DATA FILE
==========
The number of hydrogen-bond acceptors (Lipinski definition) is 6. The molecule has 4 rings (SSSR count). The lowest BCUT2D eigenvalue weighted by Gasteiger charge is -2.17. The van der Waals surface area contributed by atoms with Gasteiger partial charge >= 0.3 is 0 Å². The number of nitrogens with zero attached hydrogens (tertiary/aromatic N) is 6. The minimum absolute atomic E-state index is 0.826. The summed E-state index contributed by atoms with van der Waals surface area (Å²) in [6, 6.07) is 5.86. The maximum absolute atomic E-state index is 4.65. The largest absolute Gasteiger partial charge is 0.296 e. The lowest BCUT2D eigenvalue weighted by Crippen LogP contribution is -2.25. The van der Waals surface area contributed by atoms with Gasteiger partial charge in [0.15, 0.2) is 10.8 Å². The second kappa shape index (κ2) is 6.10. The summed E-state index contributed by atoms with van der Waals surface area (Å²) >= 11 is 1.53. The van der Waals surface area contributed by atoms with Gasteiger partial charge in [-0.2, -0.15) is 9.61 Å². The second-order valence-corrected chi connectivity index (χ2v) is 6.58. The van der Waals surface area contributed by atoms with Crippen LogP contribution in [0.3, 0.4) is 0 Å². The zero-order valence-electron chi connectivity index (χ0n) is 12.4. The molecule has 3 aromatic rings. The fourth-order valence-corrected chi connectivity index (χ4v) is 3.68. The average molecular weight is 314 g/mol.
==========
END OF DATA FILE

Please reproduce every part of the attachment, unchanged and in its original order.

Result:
The number of hydrogen-bond acceptors (Lipinski definition) is 6. The molecule has 4 rings (SSSR count). The lowest BCUT2D eigenvalue weighted by Gasteiger charge is -2.17. The van der Waals surface area contributed by atoms with Gasteiger partial charge >= 0.3 is 0 Å². The number of nitrogens with zero attached hydrogens (tertiary/aromatic N) is 6. The minimum absolute atomic E-state index is 0.826. The summed E-state index contributed by atoms with van der Waals surface area (Å²) in [6, 6.07) is 5.86. The maximum absolute atomic E-state index is 4.65. The largest absolute Gasteiger partial charge is 0.296 e. The lowest BCUT2D eigenvalue weighted by Crippen LogP contribution is -2.25. The van der Waals surface area contributed by atoms with Gasteiger partial charge in [0.15, 0.2) is 10.8 Å². The second kappa shape index (κ2) is 6.10. The summed E-state index contributed by atoms with van der Waals surface area (Å²) >= 11 is 1.53. The van der Waals surface area contributed by atoms with Gasteiger partial charge in [-0.2, -0.15) is 9.61 Å². The second-order valence-corrected chi connectivity index (χ2v) is 6.58. The van der Waals surface area contributed by atoms with Crippen LogP contribution in [0.3, 0.4) is 0 Å². The zero-order valence-electron chi connectivity index (χ0n) is 12.4. The molecule has 3 aromatic rings. The fourth-order valence-corrected chi connectivity index (χ4v) is 3.68. The average molecular weight is 314 g/mol.